Posted by: Karlee A. Turner | December 31, 2013

31st December [1848 and 1859]

Mary Brewster, SUNDAY [Dec.] 31st [1848]: “Last day of the year has been pleasant with breezes from SSW. All drawing sail out steering N. Have read most of the day and written a letter to send home the first chance. One year today I was nearing my native land with every breeze that came, today am far, far from it and not the least expectation of seeing it till 2 more years have passed — I am happy perhaps as I was then. My home is here and though I am deprived of society and many of the enjoyments of home I willingly resign them and feel no vain longing for such blessings as are to be found there and on the land. I long to see my husband free from this veracious business and away from such ragamuffins as are on board this ship, whose only business is to get on board of ships to be well kept and fed for a few months, plan all the mischief possible, make men that would be good because naturally they know so little that they cannot be very bad uneasy, then run away the first chance, such is more than half of the number who start on a voyage like this with no character nor principle.   LAT. 38.53   LONG. 159.27.”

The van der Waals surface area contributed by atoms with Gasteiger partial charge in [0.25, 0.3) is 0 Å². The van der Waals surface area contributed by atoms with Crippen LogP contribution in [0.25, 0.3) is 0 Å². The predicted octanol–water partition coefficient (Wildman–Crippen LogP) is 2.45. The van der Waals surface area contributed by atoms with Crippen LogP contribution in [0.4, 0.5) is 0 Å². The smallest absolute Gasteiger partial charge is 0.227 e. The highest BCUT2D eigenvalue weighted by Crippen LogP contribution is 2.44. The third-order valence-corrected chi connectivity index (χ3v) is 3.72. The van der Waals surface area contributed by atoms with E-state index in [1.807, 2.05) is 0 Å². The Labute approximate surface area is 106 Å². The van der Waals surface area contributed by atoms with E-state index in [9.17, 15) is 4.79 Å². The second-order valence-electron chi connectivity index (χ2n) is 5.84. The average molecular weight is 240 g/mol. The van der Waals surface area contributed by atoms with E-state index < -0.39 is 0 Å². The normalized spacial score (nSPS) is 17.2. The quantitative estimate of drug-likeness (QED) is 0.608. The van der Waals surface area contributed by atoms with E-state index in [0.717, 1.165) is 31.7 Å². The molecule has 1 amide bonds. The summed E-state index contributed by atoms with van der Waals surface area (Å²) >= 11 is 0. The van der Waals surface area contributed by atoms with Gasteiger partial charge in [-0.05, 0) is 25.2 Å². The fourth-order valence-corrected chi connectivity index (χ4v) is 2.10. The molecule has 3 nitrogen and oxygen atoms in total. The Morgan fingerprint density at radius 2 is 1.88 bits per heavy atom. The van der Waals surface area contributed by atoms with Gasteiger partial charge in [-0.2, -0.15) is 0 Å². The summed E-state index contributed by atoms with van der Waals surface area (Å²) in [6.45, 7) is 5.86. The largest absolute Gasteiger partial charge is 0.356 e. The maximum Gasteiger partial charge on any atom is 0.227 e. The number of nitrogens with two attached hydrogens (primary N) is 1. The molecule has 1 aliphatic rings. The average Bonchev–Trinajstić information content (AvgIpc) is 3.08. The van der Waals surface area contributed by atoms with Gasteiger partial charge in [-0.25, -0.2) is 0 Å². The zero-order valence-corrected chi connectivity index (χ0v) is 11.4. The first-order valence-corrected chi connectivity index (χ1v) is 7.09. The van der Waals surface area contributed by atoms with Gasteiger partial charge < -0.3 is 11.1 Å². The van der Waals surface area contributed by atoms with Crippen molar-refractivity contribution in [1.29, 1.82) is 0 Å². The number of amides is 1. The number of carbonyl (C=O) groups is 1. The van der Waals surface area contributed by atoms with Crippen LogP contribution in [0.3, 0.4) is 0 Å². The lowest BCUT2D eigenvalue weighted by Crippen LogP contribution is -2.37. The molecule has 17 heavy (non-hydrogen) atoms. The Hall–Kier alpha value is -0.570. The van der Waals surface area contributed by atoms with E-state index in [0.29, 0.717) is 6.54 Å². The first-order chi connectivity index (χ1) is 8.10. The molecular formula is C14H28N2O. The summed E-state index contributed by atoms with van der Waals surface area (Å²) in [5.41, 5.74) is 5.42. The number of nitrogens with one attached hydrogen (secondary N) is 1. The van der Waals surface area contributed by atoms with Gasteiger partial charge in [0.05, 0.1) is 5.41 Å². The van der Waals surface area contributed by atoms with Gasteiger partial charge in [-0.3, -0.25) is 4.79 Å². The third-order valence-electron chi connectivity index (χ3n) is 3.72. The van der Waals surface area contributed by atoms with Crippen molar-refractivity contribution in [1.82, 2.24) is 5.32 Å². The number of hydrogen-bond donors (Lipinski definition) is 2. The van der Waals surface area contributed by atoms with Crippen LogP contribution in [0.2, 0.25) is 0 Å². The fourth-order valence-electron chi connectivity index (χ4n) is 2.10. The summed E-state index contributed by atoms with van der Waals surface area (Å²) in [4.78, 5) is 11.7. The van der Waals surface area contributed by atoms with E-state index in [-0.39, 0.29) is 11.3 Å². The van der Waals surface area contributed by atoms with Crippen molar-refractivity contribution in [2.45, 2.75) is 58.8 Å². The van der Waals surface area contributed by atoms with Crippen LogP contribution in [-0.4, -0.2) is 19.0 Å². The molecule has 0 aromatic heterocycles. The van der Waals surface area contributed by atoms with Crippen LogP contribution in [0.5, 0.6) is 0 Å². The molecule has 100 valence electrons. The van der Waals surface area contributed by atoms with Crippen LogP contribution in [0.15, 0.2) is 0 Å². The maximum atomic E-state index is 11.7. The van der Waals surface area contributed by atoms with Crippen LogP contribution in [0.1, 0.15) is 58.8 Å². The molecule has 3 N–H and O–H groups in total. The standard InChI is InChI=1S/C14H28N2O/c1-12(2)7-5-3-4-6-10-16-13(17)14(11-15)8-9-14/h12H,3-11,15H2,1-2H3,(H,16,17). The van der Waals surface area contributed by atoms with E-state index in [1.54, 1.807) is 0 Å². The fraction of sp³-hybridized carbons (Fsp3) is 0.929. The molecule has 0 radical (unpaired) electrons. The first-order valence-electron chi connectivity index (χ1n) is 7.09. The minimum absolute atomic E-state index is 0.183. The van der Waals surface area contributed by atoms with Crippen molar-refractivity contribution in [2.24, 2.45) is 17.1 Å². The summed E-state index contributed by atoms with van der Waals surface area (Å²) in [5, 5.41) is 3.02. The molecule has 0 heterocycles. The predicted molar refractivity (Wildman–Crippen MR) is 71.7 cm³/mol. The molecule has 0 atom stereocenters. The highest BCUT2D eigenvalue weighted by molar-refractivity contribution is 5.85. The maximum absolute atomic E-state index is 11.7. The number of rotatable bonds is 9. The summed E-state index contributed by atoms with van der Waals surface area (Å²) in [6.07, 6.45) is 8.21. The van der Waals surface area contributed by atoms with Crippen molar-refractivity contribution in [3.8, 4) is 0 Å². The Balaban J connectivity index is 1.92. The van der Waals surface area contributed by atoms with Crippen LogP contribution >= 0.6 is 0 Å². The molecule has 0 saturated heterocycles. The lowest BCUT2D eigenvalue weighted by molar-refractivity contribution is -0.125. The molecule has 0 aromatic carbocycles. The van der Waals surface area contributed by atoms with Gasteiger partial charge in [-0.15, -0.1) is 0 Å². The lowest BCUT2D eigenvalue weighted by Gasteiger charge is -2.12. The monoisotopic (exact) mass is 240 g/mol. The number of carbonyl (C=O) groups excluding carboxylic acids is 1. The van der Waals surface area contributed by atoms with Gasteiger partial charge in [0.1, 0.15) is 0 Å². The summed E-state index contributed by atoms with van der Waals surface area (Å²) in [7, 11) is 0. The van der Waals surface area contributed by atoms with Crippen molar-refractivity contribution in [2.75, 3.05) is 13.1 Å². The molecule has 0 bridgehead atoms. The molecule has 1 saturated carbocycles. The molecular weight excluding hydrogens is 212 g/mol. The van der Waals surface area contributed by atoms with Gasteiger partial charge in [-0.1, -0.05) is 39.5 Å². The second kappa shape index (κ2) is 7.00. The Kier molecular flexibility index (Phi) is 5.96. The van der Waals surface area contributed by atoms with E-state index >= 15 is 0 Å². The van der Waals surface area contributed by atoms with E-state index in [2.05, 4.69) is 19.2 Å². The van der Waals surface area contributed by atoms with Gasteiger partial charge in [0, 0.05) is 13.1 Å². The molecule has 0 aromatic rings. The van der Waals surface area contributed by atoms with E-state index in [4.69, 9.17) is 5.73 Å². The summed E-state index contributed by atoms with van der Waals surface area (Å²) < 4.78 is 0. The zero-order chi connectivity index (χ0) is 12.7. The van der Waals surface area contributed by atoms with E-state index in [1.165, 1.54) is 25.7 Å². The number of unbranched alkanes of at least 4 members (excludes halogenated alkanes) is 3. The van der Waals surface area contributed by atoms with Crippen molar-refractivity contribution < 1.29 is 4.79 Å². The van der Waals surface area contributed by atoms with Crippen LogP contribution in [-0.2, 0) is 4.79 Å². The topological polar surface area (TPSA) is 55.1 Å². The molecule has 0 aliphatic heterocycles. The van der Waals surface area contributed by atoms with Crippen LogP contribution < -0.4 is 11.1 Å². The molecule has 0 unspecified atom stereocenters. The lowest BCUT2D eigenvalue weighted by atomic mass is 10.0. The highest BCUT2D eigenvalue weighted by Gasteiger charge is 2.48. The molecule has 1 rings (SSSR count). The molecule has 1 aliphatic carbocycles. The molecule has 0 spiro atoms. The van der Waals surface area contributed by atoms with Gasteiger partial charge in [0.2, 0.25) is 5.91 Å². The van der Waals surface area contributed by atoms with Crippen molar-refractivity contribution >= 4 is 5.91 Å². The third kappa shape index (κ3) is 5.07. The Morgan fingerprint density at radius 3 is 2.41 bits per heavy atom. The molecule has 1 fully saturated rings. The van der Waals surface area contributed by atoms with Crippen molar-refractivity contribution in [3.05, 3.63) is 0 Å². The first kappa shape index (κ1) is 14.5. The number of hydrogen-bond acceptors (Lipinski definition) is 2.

As for January 1849, Mary Brewster was nearly consistent in making daily journal entries and as a reflection of that, I will most likely make daily posts as well.

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Mary Lawrence, [Mon.] DECEMBER 31 [1859]: “We are very near Aitutaki [LAT. 18°49’59″S and LONG. 159°45’00″W of the Cook Islands in the southern Pacific] now, and according to the east longitude reckoning, our Saturday is their Sunday, so we decided to keep this day. If not, it would be necessary for us to lay by two days. Our sick people have about all recovered. Afternoon, about 4 P.M. Mr. Baird, mate, went ashore with a boat’s crew. One ship laying off and on, which we spoke after tea. We found her to be the French ship General Teste, Captain Le Mercier. Samuel went on board for a short time. Mr. Baird returned about 8 P.M., loaded with pineapples, bananas, coconuts, etc., from the missionary’s family, bringing a cordial invitation from them to us to come on board early in the morning and stop with them as long as possible. They also sent me a bottle of milk.”    (BELOW: an aerial view of Aitutake)

During January 1860, although Mary’s daily entries remained sporadic, her first two entries for January 1 and 2 are quite extensive.

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Eliza Williams, her husband and their two children, aboard the Florida anchored safely in San Francisco Bay on the afternoon of October 26, 1861; ending a three-year whaling voyage.

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